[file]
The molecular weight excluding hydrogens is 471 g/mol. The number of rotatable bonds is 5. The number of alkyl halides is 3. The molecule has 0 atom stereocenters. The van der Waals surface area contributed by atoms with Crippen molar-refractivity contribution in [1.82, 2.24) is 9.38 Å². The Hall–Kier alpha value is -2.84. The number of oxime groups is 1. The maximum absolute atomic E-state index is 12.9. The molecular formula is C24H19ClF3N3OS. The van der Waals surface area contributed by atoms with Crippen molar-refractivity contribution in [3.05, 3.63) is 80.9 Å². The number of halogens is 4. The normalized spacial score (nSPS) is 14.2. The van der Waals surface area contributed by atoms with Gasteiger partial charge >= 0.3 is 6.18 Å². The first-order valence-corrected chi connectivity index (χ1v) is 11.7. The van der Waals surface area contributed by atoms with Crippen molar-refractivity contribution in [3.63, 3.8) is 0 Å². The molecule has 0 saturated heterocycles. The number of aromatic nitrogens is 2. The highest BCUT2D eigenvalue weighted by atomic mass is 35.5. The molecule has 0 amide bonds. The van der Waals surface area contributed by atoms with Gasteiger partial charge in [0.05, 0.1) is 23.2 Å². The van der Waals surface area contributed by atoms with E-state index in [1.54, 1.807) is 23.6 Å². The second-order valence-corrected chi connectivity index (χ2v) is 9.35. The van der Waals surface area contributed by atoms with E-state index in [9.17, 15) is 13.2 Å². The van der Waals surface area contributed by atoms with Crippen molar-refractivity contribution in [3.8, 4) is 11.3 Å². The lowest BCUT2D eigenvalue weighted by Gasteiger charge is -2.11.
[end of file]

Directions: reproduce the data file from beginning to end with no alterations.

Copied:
The molecular weight excluding hydrogens is 471 g/mol. The number of rotatable bonds is 5. The number of alkyl halides is 3. The molecule has 0 atom stereocenters. The van der Waals surface area contributed by atoms with Crippen molar-refractivity contribution in [1.82, 2.24) is 9.38 Å². The Hall–Kier alpha value is -2.84. The number of oxime groups is 1. The maximum absolute atomic E-state index is 12.9. The molecular formula is C24H19ClF3N3OS. The van der Waals surface area contributed by atoms with Crippen molar-refractivity contribution in [3.05, 3.63) is 80.9 Å². The number of halogens is 4. The normalized spacial score (nSPS) is 14.2. The van der Waals surface area contributed by atoms with Gasteiger partial charge >= 0.3 is 6.18 Å². The first-order valence-corrected chi connectivity index (χ1v) is 11.7. The van der Waals surface area contributed by atoms with Crippen molar-refractivity contribution in [3.63, 3.8) is 0 Å². The molecule has 0 saturated heterocycles. The number of aromatic nitrogens is 2. The highest BCUT2D eigenvalue weighted by atomic mass is 35.5. The molecule has 0 amide bonds. The van der Waals surface area contributed by atoms with Gasteiger partial charge in [0.05, 0.1) is 23.2 Å². The van der Waals surface area contributed by atoms with E-state index in [1.54, 1.807) is 23.6 Å². The second-order valence-corrected chi connectivity index (χ2v) is 9.35. The van der Waals surface area contributed by atoms with E-state index in [9.17, 15) is 13.2 Å². The van der Waals surface area contributed by atoms with Crippen molar-refractivity contribution in [3.8, 4) is 11.3 Å². The lowest BCUT2D eigenvalue weighted by Gasteiger charge is -2.11.